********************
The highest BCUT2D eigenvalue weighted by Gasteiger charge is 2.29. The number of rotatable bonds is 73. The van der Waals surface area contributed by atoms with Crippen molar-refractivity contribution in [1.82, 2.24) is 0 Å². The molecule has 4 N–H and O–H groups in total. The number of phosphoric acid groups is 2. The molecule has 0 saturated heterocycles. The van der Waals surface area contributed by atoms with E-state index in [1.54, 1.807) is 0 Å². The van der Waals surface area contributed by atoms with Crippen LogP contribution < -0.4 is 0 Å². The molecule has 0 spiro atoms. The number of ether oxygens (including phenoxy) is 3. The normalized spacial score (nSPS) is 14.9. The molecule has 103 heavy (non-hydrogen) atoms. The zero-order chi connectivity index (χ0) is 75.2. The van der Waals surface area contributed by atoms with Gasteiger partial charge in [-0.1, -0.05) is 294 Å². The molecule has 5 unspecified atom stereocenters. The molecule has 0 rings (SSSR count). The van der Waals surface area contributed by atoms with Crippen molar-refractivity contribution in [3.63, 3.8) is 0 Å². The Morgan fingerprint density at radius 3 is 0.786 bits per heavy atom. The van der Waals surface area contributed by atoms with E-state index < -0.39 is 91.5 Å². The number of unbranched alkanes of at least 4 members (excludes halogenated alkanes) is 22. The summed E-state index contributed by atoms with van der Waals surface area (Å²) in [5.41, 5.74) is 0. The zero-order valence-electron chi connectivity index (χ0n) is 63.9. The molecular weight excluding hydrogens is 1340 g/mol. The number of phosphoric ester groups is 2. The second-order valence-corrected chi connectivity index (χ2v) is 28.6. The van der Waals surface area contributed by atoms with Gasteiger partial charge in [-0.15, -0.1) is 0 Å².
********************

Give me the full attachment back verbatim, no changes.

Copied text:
The highest BCUT2D eigenvalue weighted by Gasteiger charge is 2.29. The number of rotatable bonds is 73. The van der Waals surface area contributed by atoms with Crippen molar-refractivity contribution in [1.82, 2.24) is 0 Å². The molecule has 4 N–H and O–H groups in total. The number of phosphoric acid groups is 2. The molecule has 0 saturated heterocycles. The van der Waals surface area contributed by atoms with E-state index in [1.54, 1.807) is 0 Å². The van der Waals surface area contributed by atoms with Crippen LogP contribution < -0.4 is 0 Å². The molecule has 0 spiro atoms. The number of ether oxygens (including phenoxy) is 3. The normalized spacial score (nSPS) is 14.9. The molecule has 103 heavy (non-hydrogen) atoms. The zero-order chi connectivity index (χ0) is 75.2. The van der Waals surface area contributed by atoms with Gasteiger partial charge in [-0.1, -0.05) is 294 Å². The molecule has 5 unspecified atom stereocenters. The molecule has 0 rings (SSSR count). The van der Waals surface area contributed by atoms with Crippen molar-refractivity contribution in [3.63, 3.8) is 0 Å². The Morgan fingerprint density at radius 3 is 0.786 bits per heavy atom. The van der Waals surface area contributed by atoms with E-state index < -0.39 is 91.5 Å². The number of unbranched alkanes of at least 4 members (excludes halogenated alkanes) is 22. The summed E-state index contributed by atoms with van der Waals surface area (Å²) in [5.41, 5.74) is 0. The zero-order valence-electron chi connectivity index (χ0n) is 63.9. The molecular weight excluding hydrogens is 1340 g/mol. The number of phosphoric ester groups is 2. The second-order valence-corrected chi connectivity index (χ2v) is 28.6. The van der Waals surface area contributed by atoms with Gasteiger partial charge in [-0.15, -0.1) is 0 Å².